LULU GARCIA-NAVARRO, HOST:
In an unprecedented move, Canada's Prime Minister Justin Trudeau announced this week that his government will buy the Trans Mountain Pipeline from a private company. The project to expand it had been stalled amid objections from regional governments and local groups. Last year, we went to Canada and spoke with communities who say the pipeline expansion threatens their way of life. Here's Charlene Aleck of the Tsleil-Waututh Nation, where part of the pipeline is being built.
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CHARLENE ALECK: The pipeline expansion terminates right - I don't say in our backyard - I say in our kitchen. Because Tsleil-Waututh people, we have gotten about 100 percent of our diet from the water. So we sustained our life for thousands of years being here - and since time of contact of industry and pollution and that we haven't been able to harvest from the inlet.
GARCIA-NAVARRO: To understand why Trudeau, who has championed environmental causes, took this step, we are joined now by Vassy Kapelos. She is the host of the CBC television show "Power & Politics".
Welcome to the program.
VASSY KAPELOS: Thank you so much for having me.
GARCIA-NAVARRO: So why does Trudeau want this pipeline expansion to be built?
KAPELOS: There are a couple of reasons. Obviously, with oil prices sliding in the past few years, the province of Alberta, which is where most of the oil in Canada resides, was really suffering. A lot of people had lost their jobs. The economy had entered into recession-like conditions. So this pipeline was supposed to be built so we could get the oil out to the coast of B.C. where it could then be shipped to China, allowing us to have another market to sell our oil to and get a better price for that oil. So that's why it was deemed in the national interest.
GARCIA-NAVARRO: We travelled through Canada and spoke to many people who are worried that a pipeline expansion could potentially bring an increased chance of oil spills that are impossible to clean up in these pristine areas and other concerns. Are these concerns valid in your view? I mean, how are they being seen?
KAPELOS: I think the economic concerns coming from Alberta are valid, but I think the environmental concerns coming from B.C. are valid too. This pipeline expansion would triple the capacity, which would mean it would increase the tanker traffic on B.C.'s coastline by a lot, and that's just a fact. And so, therefore, the risk of spills goes up as well. And I think anyone who has lived anywhere near an ocean can understand the concerns and the worries around the possibility of increased oil spills around there for sure. And then there are also a number of Indigenous communities along the route that are, you know, worried that they weren't properly consulted.
GARCIA-NAVARRO: Apart from the stakeholders, I mean, what has been the general reaction encountered? I mean, the Canadian government is paying a lot of money for this.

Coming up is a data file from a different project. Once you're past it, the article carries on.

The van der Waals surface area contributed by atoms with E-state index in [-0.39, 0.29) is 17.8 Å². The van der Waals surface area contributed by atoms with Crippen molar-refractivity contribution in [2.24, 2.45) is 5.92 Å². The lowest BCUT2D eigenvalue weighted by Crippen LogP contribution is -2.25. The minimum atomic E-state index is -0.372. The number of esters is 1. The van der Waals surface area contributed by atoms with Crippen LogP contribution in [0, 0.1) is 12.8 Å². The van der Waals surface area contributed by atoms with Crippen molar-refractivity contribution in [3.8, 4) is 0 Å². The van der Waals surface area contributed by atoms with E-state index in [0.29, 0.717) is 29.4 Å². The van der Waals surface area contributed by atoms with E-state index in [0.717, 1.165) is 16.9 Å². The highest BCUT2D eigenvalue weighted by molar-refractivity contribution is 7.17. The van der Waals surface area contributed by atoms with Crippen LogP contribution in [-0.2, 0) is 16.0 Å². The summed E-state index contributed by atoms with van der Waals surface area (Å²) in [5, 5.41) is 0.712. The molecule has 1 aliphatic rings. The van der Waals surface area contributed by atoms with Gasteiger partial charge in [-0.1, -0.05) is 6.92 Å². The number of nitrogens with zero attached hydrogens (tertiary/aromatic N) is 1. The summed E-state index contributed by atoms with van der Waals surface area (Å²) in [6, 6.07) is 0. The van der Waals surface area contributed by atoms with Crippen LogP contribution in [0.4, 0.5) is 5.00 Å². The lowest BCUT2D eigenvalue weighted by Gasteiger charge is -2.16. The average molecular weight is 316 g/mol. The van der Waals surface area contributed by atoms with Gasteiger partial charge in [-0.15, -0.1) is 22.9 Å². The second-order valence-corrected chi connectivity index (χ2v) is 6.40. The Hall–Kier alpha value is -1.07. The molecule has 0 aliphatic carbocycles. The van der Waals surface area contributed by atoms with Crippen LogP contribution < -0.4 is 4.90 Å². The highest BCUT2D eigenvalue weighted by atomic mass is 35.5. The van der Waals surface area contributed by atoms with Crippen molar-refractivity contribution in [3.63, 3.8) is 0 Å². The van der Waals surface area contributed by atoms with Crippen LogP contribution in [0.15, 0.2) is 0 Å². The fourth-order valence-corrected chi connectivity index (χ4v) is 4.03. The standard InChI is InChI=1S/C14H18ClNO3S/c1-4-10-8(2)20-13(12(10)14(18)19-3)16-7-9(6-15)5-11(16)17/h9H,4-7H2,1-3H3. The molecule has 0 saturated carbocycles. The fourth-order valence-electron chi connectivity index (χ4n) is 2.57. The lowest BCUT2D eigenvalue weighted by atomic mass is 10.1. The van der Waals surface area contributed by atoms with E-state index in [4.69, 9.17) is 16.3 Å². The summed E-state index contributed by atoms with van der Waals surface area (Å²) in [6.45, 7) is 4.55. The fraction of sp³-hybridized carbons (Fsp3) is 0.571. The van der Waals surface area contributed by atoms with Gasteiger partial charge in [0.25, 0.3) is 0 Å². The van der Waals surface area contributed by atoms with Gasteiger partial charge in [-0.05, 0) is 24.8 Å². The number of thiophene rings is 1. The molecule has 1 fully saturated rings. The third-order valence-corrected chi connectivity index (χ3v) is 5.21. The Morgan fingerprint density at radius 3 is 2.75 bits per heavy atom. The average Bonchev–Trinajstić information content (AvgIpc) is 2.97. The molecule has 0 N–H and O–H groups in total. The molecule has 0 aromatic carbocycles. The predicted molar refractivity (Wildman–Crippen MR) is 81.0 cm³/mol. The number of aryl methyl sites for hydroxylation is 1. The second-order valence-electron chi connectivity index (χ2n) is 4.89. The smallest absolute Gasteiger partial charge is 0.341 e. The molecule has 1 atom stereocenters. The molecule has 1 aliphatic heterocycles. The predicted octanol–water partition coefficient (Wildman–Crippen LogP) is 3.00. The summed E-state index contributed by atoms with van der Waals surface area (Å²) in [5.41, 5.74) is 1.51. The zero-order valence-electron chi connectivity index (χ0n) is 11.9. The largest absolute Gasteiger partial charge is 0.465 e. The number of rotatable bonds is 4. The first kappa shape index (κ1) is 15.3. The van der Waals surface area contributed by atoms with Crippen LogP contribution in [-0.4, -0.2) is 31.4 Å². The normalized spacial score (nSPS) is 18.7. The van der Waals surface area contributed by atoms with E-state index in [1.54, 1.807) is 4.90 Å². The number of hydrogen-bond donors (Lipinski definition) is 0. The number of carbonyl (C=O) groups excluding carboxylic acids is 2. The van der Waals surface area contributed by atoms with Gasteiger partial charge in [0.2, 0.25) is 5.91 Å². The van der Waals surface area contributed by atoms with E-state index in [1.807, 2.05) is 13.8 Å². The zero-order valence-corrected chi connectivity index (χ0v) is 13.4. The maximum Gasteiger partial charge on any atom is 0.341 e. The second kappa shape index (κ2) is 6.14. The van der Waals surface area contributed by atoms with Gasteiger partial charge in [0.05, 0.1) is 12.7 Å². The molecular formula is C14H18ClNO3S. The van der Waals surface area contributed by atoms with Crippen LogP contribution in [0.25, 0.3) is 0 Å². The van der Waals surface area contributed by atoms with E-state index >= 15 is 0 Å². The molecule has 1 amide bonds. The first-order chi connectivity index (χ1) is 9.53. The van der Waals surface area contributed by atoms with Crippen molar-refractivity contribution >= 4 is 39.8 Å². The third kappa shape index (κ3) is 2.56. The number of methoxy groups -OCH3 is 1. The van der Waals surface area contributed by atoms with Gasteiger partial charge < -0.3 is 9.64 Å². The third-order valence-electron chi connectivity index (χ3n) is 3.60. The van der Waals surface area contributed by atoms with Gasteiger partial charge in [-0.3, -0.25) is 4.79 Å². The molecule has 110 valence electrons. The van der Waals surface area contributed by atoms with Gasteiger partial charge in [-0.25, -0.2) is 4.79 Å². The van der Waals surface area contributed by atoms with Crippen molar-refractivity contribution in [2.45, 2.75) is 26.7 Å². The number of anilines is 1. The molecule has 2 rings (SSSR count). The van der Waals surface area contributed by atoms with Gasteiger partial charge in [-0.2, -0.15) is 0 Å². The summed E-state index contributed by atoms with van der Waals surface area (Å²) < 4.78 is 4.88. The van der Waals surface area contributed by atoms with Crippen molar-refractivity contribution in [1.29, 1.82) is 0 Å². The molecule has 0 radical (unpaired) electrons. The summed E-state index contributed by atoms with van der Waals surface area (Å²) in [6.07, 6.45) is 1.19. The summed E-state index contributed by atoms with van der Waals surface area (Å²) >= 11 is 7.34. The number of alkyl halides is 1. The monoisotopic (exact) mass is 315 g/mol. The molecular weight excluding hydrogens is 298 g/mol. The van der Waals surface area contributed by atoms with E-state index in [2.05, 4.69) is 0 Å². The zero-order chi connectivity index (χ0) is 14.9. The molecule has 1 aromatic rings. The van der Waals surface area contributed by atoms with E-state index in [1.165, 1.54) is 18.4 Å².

KAPELOS: A lot - like, a lot. They say right now it's about $4.5 billion, but that could escalate with construction costs. I think that there are a lot of people who want to see the pipeline get built. But in the middle of such a controversial time for pipelines, the idea of a government that really got elected on a promise to fight climate change and do a lot about it - the idea that they are then using taxpayer money to get this pipeline built isn't setting particularly well with I think a ton of people, although it seemed like there was no other option.
GARCIA-NAVARRO: Yeah, we're seeing more and more problems with energy projects like this pipeline, as you mentioned. They're increasingly controversial. What does it signal that the government had to step in to save this?
KAPELOS: I think it shows the sort of power of that opposition right now. I think the worry that a lot of people in the business community in Canada had was that if you can't get this one pipeline built, what message does it send to investors in the United States or elsewhere who are looking for certainty in where they put their money, essentially? And if you can - you know, if the only way you can get a big infrastructure project built in Canada is to essentially nationalize it, that could be a problem.
GARCIA-NAVARRO: So Trudeau has presented himself as a champion of the environment. He's up for re-election soon. What is the political cost for this, if any?
KAPELOS: It's actually one of those decisions that if you were just making it based on the political calculation, he would never have decided the way he did. Because in B.C., where most of the opposition to the project resides, there is a constituency of people that voted for him because of his environmental stance. They feel like they've been abandoned by Trudeau, by this decision. And so, he risks losing those very crucial seats. The only place he could gain from this decision is Alberta, in the oil patch. And they hated his father, a very, very well-known prime minister, Pierre Trudeau Sr., and they can't stand him. And just because he gets a pipeline built is not going to convince them to vote for him.
GARCIA-NAVARRO: So why did he do it?
KAPELOS: Because he thinks it's the right thing.
GARCIA-NAVARRO: Vassy Kapelos is the host of CBC TV's "Power & Politics". Thank you so much.
KAPELOS: Thanks for having me. Transcript provided by NPR, Copyright NPR.